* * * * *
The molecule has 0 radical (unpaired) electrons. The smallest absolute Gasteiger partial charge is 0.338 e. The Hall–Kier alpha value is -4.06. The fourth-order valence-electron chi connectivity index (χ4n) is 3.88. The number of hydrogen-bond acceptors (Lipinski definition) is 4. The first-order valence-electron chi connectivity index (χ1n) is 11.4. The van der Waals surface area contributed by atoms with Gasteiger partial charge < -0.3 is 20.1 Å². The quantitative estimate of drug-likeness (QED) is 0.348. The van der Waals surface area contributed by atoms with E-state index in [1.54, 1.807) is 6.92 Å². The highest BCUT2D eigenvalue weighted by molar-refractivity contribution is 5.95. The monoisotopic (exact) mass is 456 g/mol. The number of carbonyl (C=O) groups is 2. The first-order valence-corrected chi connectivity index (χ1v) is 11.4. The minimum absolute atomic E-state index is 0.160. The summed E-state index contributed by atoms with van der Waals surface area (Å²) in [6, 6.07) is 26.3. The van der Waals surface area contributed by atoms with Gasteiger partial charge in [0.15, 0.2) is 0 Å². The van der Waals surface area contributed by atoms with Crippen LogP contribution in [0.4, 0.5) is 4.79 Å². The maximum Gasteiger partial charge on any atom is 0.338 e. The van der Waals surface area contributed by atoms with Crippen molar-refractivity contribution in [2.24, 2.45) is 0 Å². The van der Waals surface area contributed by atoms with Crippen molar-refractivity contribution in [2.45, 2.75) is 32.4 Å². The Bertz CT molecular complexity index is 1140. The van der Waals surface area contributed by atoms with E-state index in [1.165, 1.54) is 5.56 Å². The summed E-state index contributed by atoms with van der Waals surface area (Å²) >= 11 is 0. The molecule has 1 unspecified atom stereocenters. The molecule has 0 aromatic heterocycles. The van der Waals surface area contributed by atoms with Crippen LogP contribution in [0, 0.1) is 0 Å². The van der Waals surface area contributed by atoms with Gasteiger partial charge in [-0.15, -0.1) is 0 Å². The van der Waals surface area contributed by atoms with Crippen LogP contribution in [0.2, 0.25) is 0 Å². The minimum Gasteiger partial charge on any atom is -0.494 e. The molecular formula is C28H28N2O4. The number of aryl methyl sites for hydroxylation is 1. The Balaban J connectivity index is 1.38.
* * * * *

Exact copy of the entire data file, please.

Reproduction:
The molecule has 0 radical (unpaired) electrons. The smallest absolute Gasteiger partial charge is 0.338 e. The Hall–Kier alpha value is -4.06. The fourth-order valence-electron chi connectivity index (χ4n) is 3.88. The number of hydrogen-bond acceptors (Lipinski definition) is 4. The first-order valence-electron chi connectivity index (χ1n) is 11.4. The van der Waals surface area contributed by atoms with Gasteiger partial charge < -0.3 is 20.1 Å². The quantitative estimate of drug-likeness (QED) is 0.348. The van der Waals surface area contributed by atoms with E-state index in [1.54, 1.807) is 6.92 Å². The highest BCUT2D eigenvalue weighted by molar-refractivity contribution is 5.95. The monoisotopic (exact) mass is 456 g/mol. The number of carbonyl (C=O) groups is 2. The first-order valence-corrected chi connectivity index (χ1v) is 11.4. The minimum absolute atomic E-state index is 0.160. The summed E-state index contributed by atoms with van der Waals surface area (Å²) in [6, 6.07) is 26.3. The van der Waals surface area contributed by atoms with Gasteiger partial charge in [0.15, 0.2) is 0 Å². The van der Waals surface area contributed by atoms with Crippen LogP contribution in [0.4, 0.5) is 4.79 Å². The maximum Gasteiger partial charge on any atom is 0.338 e. The van der Waals surface area contributed by atoms with Crippen molar-refractivity contribution in [2.24, 2.45) is 0 Å². The van der Waals surface area contributed by atoms with Crippen molar-refractivity contribution in [2.45, 2.75) is 32.4 Å². The Bertz CT molecular complexity index is 1140. The van der Waals surface area contributed by atoms with E-state index in [1.165, 1.54) is 5.56 Å². The summed E-state index contributed by atoms with van der Waals surface area (Å²) >= 11 is 0. The molecule has 1 unspecified atom stereocenters. The molecule has 0 aromatic heterocycles. The van der Waals surface area contributed by atoms with Crippen LogP contribution in [0, 0.1) is 0 Å². The van der Waals surface area contributed by atoms with Gasteiger partial charge in [-0.15, -0.1) is 0 Å². The van der Waals surface area contributed by atoms with Crippen LogP contribution in [0.2, 0.25) is 0 Å². The minimum Gasteiger partial charge on any atom is -0.494 e. The molecular formula is C28H28N2O4. The number of aryl methyl sites for hydroxylation is 1. The Balaban J connectivity index is 1.38.